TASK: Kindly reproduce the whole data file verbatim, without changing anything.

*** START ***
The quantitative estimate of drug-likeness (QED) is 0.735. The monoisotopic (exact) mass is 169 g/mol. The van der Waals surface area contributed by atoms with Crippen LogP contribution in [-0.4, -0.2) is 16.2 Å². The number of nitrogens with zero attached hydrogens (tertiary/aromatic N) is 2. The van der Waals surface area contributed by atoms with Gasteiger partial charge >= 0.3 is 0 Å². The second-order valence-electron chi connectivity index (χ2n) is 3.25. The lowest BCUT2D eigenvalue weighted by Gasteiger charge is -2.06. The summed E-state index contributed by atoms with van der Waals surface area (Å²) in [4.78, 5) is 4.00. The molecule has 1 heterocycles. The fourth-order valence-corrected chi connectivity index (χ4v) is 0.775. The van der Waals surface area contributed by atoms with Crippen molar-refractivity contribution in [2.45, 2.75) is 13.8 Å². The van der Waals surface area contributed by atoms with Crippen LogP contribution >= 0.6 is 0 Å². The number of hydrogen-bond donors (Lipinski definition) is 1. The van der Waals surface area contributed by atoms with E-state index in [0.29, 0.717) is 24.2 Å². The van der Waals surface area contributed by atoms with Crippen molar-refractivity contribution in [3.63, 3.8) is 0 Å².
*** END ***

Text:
The quantitative estimate of drug-likeness (QED) is 0.735. The monoisotopic (exact) mass is 169 g/mol. The van der Waals surface area contributed by atoms with Crippen LogP contribution in [-0.4, -0.2) is 16.2 Å². The number of nitrogens with zero attached hydrogens (tertiary/aromatic N) is 2. The van der Waals surface area contributed by atoms with Gasteiger partial charge >= 0.3 is 0 Å². The second-order valence-electron chi connectivity index (χ2n) is 3.25. The lowest BCUT2D eigenvalue weighted by Gasteiger charge is -2.06. The summed E-state index contributed by atoms with van der Waals surface area (Å²) in [4.78, 5) is 4.00. The molecule has 1 heterocycles. The fourth-order valence-corrected chi connectivity index (χ4v) is 0.775. The van der Waals surface area contributed by atoms with Crippen molar-refractivity contribution in [2.45, 2.75) is 13.8 Å². The van der Waals surface area contributed by atoms with Crippen LogP contribution >= 0.6 is 0 Å². The number of hydrogen-bond donors (Lipinski definition) is 1. The van der Waals surface area contributed by atoms with E-state index in [0.29, 0.717) is 24.2 Å². The van der Waals surface area contributed by atoms with Crippen molar-refractivity contribution in [3.63, 3.8) is 0 Å².